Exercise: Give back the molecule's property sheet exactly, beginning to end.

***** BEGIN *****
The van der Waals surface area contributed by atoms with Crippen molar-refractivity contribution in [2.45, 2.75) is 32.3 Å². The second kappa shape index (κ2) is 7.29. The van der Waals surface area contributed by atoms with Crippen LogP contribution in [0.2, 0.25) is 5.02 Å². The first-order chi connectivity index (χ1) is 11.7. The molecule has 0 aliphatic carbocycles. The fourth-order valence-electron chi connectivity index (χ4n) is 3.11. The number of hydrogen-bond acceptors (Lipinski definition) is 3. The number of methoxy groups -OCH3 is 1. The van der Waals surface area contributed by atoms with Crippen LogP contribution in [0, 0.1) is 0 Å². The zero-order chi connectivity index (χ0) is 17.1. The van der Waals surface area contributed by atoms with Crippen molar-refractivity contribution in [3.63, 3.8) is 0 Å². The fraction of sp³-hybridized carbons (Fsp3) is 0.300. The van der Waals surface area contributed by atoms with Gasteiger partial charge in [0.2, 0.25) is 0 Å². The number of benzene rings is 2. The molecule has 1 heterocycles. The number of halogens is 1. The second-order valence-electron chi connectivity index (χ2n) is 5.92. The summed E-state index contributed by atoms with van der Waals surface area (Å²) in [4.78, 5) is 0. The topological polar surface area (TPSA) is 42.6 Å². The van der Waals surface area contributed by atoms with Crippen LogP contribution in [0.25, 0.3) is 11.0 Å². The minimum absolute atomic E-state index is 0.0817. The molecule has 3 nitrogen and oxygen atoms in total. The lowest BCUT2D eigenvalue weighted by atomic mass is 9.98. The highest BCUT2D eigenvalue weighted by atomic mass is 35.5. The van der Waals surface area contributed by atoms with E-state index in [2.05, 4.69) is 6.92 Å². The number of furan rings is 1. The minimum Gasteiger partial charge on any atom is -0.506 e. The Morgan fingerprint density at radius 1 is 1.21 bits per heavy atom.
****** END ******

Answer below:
The van der Waals surface area contributed by atoms with Crippen molar-refractivity contribution in [2.45, 2.75) is 32.3 Å². The second kappa shape index (κ2) is 7.29. The van der Waals surface area contributed by atoms with Crippen LogP contribution in [0.2, 0.25) is 5.02 Å². The first-order chi connectivity index (χ1) is 11.7. The molecule has 0 aliphatic carbocycles. The fourth-order valence-electron chi connectivity index (χ4n) is 3.11. The number of hydrogen-bond acceptors (Lipinski definition) is 3. The number of methoxy groups -OCH3 is 1. The van der Waals surface area contributed by atoms with Crippen LogP contribution in [0, 0.1) is 0 Å². The zero-order chi connectivity index (χ0) is 17.1. The van der Waals surface area contributed by atoms with Crippen molar-refractivity contribution in [3.63, 3.8) is 0 Å². The fraction of sp³-hybridized carbons (Fsp3) is 0.300. The van der Waals surface area contributed by atoms with Gasteiger partial charge in [0.2, 0.25) is 0 Å². The number of benzene rings is 2. The molecule has 1 heterocycles. The number of halogens is 1. The second-order valence-electron chi connectivity index (χ2n) is 5.92. The summed E-state index contributed by atoms with van der Waals surface area (Å²) in [4.78, 5) is 0. The topological polar surface area (TPSA) is 42.6 Å². The van der Waals surface area contributed by atoms with Crippen LogP contribution in [0.25, 0.3) is 11.0 Å². The minimum absolute atomic E-state index is 0.0817. The molecule has 3 nitrogen and oxygen atoms in total. The lowest BCUT2D eigenvalue weighted by atomic mass is 9.98. The highest BCUT2D eigenvalue weighted by atomic mass is 35.5. The van der Waals surface area contributed by atoms with E-state index in [2.05, 4.69) is 6.92 Å². The number of furan rings is 1. The minimum Gasteiger partial charge on any atom is -0.506 e. The Morgan fingerprint density at radius 1 is 1.21 bits per heavy atom.